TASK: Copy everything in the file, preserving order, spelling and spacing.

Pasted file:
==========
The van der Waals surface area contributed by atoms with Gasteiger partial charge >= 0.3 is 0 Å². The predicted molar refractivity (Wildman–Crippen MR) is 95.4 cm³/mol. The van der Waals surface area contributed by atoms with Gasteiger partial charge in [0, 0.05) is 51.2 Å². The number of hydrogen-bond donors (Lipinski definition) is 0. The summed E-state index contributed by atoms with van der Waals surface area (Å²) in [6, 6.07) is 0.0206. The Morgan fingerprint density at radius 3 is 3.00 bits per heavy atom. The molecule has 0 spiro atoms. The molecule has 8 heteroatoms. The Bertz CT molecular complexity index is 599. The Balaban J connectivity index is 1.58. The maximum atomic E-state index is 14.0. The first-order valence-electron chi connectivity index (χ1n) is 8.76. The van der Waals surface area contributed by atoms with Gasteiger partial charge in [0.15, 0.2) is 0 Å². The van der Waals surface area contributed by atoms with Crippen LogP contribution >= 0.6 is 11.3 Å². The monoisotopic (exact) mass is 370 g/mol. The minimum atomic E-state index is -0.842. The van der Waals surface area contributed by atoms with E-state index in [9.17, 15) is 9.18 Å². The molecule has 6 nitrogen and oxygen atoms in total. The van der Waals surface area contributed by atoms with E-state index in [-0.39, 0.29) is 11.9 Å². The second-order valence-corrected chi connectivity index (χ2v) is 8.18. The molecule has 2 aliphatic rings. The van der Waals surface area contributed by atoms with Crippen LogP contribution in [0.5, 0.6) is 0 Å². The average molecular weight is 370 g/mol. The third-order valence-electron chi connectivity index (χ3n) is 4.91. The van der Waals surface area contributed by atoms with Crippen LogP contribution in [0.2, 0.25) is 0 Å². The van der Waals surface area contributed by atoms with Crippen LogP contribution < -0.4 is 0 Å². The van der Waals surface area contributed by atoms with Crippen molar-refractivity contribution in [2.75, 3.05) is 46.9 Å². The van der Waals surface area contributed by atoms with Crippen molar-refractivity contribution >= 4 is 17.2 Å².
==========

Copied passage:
The van der Waals surface area contributed by atoms with Gasteiger partial charge >= 0.3 is 0 Å². The predicted molar refractivity (Wildman–Crippen MR) is 95.4 cm³/mol. The van der Waals surface area contributed by atoms with Gasteiger partial charge in [0, 0.05) is 51.2 Å². The number of hydrogen-bond donors (Lipinski definition) is 0. The summed E-state index contributed by atoms with van der Waals surface area (Å²) in [6, 6.07) is 0.0206. The Morgan fingerprint density at radius 3 is 3.00 bits per heavy atom. The molecule has 0 spiro atoms. The molecule has 8 heteroatoms. The Bertz CT molecular complexity index is 599. The Balaban J connectivity index is 1.58. The maximum atomic E-state index is 14.0. The first-order valence-electron chi connectivity index (χ1n) is 8.76. The van der Waals surface area contributed by atoms with Gasteiger partial charge in [0.15, 0.2) is 0 Å². The van der Waals surface area contributed by atoms with Crippen LogP contribution >= 0.6 is 11.3 Å². The monoisotopic (exact) mass is 370 g/mol. The minimum atomic E-state index is -0.842. The van der Waals surface area contributed by atoms with E-state index in [9.17, 15) is 9.18 Å². The molecule has 6 nitrogen and oxygen atoms in total. The van der Waals surface area contributed by atoms with E-state index in [-0.39, 0.29) is 11.9 Å². The second-order valence-corrected chi connectivity index (χ2v) is 8.18. The molecule has 2 aliphatic rings. The van der Waals surface area contributed by atoms with Crippen LogP contribution in [0.5, 0.6) is 0 Å². The average molecular weight is 370 g/mol. The third-order valence-electron chi connectivity index (χ3n) is 4.91. The van der Waals surface area contributed by atoms with Crippen LogP contribution in [0.2, 0.25) is 0 Å². The van der Waals surface area contributed by atoms with Crippen LogP contribution < -0.4 is 0 Å². The van der Waals surface area contributed by atoms with Crippen molar-refractivity contribution in [2.75, 3.05) is 46.9 Å². The van der Waals surface area contributed by atoms with Crippen molar-refractivity contribution >= 4 is 17.2 Å².